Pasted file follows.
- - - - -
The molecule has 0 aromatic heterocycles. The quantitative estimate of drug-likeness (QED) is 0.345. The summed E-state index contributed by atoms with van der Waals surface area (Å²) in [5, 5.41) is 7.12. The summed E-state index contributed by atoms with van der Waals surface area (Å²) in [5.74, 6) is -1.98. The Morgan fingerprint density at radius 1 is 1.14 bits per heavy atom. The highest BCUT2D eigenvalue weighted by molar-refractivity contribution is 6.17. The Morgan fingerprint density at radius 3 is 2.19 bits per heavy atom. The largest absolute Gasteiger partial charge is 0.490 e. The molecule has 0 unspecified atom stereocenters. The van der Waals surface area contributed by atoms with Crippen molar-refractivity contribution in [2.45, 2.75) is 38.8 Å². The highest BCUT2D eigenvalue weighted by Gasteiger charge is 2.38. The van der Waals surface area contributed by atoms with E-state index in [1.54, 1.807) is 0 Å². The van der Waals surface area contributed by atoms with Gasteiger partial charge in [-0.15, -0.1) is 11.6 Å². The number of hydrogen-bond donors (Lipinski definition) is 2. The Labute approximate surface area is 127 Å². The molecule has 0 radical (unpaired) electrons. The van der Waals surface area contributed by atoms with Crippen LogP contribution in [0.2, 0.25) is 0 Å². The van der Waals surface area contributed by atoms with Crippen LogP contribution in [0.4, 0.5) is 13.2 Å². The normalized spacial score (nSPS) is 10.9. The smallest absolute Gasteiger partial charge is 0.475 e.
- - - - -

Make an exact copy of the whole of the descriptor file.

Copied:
The molecule has 0 aromatic heterocycles. The quantitative estimate of drug-likeness (QED) is 0.345. The summed E-state index contributed by atoms with van der Waals surface area (Å²) in [5, 5.41) is 7.12. The summed E-state index contributed by atoms with van der Waals surface area (Å²) in [5.74, 6) is -1.98. The Morgan fingerprint density at radius 1 is 1.14 bits per heavy atom. The highest BCUT2D eigenvalue weighted by molar-refractivity contribution is 6.17. The Morgan fingerprint density at radius 3 is 2.19 bits per heavy atom. The largest absolute Gasteiger partial charge is 0.490 e. The molecule has 0 unspecified atom stereocenters. The van der Waals surface area contributed by atoms with Crippen molar-refractivity contribution in [2.45, 2.75) is 38.8 Å². The highest BCUT2D eigenvalue weighted by Gasteiger charge is 2.38. The van der Waals surface area contributed by atoms with E-state index in [1.54, 1.807) is 0 Å². The van der Waals surface area contributed by atoms with Gasteiger partial charge in [-0.15, -0.1) is 11.6 Å². The number of hydrogen-bond donors (Lipinski definition) is 2. The Labute approximate surface area is 127 Å². The molecule has 0 radical (unpaired) electrons. The van der Waals surface area contributed by atoms with Crippen LogP contribution in [0.2, 0.25) is 0 Å². The van der Waals surface area contributed by atoms with Crippen LogP contribution in [0.4, 0.5) is 13.2 Å². The normalized spacial score (nSPS) is 10.9. The smallest absolute Gasteiger partial charge is 0.475 e.